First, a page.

Advantages and disadvantages of a matrix structure in organisations.
In the economic literature no one generally corresponding definition for the concept "Matrix-Organisation" exists. Nevertheless some general principles can be found:
-While in the conventional organisation forms just one criterion is selected and used for the structure on a certain level, it is typical for the matrix organisation that simultaneously and with equal rights two or more structure features are taken into consideration.
-Thereby emerges a "mixed organisation form", which also contains a horizontal responsibility as an addition to the vertical hierarchy. Under the concept "mixed organisation form" it is understood, that more than one principle of the "classic management theory" with regard to the groups formation (e.g. customer group, process, place) can be inserted. As a result, a double influence sphere can be recognised where the corresponding team or employee is. The employees stand therewith in a "system of dual leadership".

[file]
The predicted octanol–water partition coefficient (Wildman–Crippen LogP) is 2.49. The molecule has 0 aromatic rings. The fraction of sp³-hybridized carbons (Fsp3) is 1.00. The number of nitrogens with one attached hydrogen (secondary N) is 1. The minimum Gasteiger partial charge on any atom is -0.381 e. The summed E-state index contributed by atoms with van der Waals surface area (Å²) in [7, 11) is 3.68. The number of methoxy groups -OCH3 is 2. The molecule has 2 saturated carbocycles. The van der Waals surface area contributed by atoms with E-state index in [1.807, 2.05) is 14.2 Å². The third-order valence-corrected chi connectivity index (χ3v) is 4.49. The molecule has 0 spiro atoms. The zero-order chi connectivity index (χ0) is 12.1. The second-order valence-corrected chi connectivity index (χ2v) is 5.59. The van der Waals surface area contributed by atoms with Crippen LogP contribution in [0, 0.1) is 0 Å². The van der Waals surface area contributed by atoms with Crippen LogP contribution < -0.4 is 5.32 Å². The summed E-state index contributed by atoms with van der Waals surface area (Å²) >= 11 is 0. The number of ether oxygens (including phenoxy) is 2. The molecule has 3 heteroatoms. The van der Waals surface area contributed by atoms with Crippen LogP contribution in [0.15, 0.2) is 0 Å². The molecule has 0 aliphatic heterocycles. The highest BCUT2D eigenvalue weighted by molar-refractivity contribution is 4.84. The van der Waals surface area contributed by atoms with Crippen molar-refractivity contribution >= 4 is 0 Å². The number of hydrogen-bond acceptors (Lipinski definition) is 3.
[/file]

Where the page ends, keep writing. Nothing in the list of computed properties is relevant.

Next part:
-In this organisation form, consequently, a two partly or even multidimensional channel exists, where authority, responsibility for the performance execution, evaluation and control are exercised.
The history of the matrix organisation and the reasons for its establishment
The origin of the matrix organisation can be expressed as a developmental variation in project management. After the American Ministry for Defence gained some beneficial experience in project management during the Second World War, for the development and the building of the first atomic bomb (project Manhattan), several government departments encouraged this type of organisational structure in the private industry sector stipulating, that all companies who would like to receive orders, needed to present one contact person who was competent in answering all necessary questions. In this manner, the government departments could avoid being in contact with several contact people inside the same company which, due to...